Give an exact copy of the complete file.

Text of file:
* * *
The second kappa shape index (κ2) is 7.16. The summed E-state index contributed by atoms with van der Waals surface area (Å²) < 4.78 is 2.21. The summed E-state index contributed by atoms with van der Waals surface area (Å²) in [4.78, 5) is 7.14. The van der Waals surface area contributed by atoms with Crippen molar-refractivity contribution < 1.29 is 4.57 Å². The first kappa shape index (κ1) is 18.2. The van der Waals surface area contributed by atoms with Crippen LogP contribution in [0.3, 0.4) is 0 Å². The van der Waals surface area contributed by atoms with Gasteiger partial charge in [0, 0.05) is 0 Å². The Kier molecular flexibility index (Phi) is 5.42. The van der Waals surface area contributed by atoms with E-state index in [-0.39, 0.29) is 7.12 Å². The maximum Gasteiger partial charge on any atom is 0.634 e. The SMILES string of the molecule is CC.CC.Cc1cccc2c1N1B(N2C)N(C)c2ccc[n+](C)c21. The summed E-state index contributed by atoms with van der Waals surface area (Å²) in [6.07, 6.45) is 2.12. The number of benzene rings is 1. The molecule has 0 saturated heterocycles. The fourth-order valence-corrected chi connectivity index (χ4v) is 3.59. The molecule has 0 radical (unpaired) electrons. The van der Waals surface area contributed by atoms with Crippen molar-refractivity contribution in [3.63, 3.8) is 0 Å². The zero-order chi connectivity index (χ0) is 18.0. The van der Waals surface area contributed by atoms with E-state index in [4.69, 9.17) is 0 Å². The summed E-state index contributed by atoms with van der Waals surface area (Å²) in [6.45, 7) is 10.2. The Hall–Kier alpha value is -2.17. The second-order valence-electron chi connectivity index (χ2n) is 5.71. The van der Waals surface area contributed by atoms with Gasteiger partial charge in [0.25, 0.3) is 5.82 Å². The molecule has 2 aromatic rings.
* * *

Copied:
The second kappa shape index (κ2) is 7.16. The summed E-state index contributed by atoms with van der Waals surface area (Å²) < 4.78 is 2.21. The summed E-state index contributed by atoms with van der Waals surface area (Å²) in [4.78, 5) is 7.14. The van der Waals surface area contributed by atoms with Crippen molar-refractivity contribution < 1.29 is 4.57 Å². The first kappa shape index (κ1) is 18.2. The van der Waals surface area contributed by atoms with Crippen LogP contribution in [0.3, 0.4) is 0 Å². The van der Waals surface area contributed by atoms with Gasteiger partial charge in [0, 0.05) is 0 Å². The Kier molecular flexibility index (Phi) is 5.42. The van der Waals surface area contributed by atoms with E-state index in [-0.39, 0.29) is 7.12 Å². The maximum Gasteiger partial charge on any atom is 0.634 e. The SMILES string of the molecule is CC.CC.Cc1cccc2c1N1B(N2C)N(C)c2ccc[n+](C)c21. The summed E-state index contributed by atoms with van der Waals surface area (Å²) in [6.07, 6.45) is 2.12. The number of benzene rings is 1. The molecule has 0 saturated heterocycles. The fourth-order valence-corrected chi connectivity index (χ4v) is 3.59. The molecule has 0 radical (unpaired) electrons. The van der Waals surface area contributed by atoms with Crippen molar-refractivity contribution in [3.63, 3.8) is 0 Å². The zero-order chi connectivity index (χ0) is 18.0. The van der Waals surface area contributed by atoms with E-state index in [4.69, 9.17) is 0 Å². The summed E-state index contributed by atoms with van der Waals surface area (Å²) in [6.45, 7) is 10.2. The Hall–Kier alpha value is -2.17. The second-order valence-electron chi connectivity index (χ2n) is 5.71. The van der Waals surface area contributed by atoms with Gasteiger partial charge in [0.25, 0.3) is 5.82 Å². The molecule has 2 aromatic rings.